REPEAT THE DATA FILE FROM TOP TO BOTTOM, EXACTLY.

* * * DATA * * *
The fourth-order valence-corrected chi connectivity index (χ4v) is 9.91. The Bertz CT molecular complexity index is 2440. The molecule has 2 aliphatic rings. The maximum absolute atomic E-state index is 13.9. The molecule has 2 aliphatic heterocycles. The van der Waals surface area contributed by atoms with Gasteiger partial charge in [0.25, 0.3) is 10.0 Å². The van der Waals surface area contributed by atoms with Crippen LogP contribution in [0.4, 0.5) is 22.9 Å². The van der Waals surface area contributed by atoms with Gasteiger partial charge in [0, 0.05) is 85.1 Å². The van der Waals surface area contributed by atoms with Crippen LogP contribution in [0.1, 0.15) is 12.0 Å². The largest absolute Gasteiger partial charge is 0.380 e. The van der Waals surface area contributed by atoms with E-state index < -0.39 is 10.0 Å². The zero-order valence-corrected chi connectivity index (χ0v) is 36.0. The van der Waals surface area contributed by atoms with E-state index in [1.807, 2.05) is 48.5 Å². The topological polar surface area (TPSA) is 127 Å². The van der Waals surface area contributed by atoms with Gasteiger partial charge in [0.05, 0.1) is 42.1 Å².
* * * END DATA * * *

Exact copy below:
The fourth-order valence-corrected chi connectivity index (χ4v) is 9.91. The Bertz CT molecular complexity index is 2440. The molecule has 2 aliphatic rings. The maximum absolute atomic E-state index is 13.9. The molecule has 2 aliphatic heterocycles. The van der Waals surface area contributed by atoms with Gasteiger partial charge in [0.25, 0.3) is 10.0 Å². The van der Waals surface area contributed by atoms with Crippen LogP contribution in [0.4, 0.5) is 22.9 Å². The van der Waals surface area contributed by atoms with Gasteiger partial charge in [0, 0.05) is 85.1 Å². The van der Waals surface area contributed by atoms with Crippen LogP contribution in [0.1, 0.15) is 12.0 Å². The largest absolute Gasteiger partial charge is 0.380 e. The van der Waals surface area contributed by atoms with E-state index < -0.39 is 10.0 Å². The zero-order valence-corrected chi connectivity index (χ0v) is 36.0. The van der Waals surface area contributed by atoms with E-state index in [1.807, 2.05) is 48.5 Å². The topological polar surface area (TPSA) is 127 Å². The van der Waals surface area contributed by atoms with Gasteiger partial charge in [0.05, 0.1) is 42.1 Å².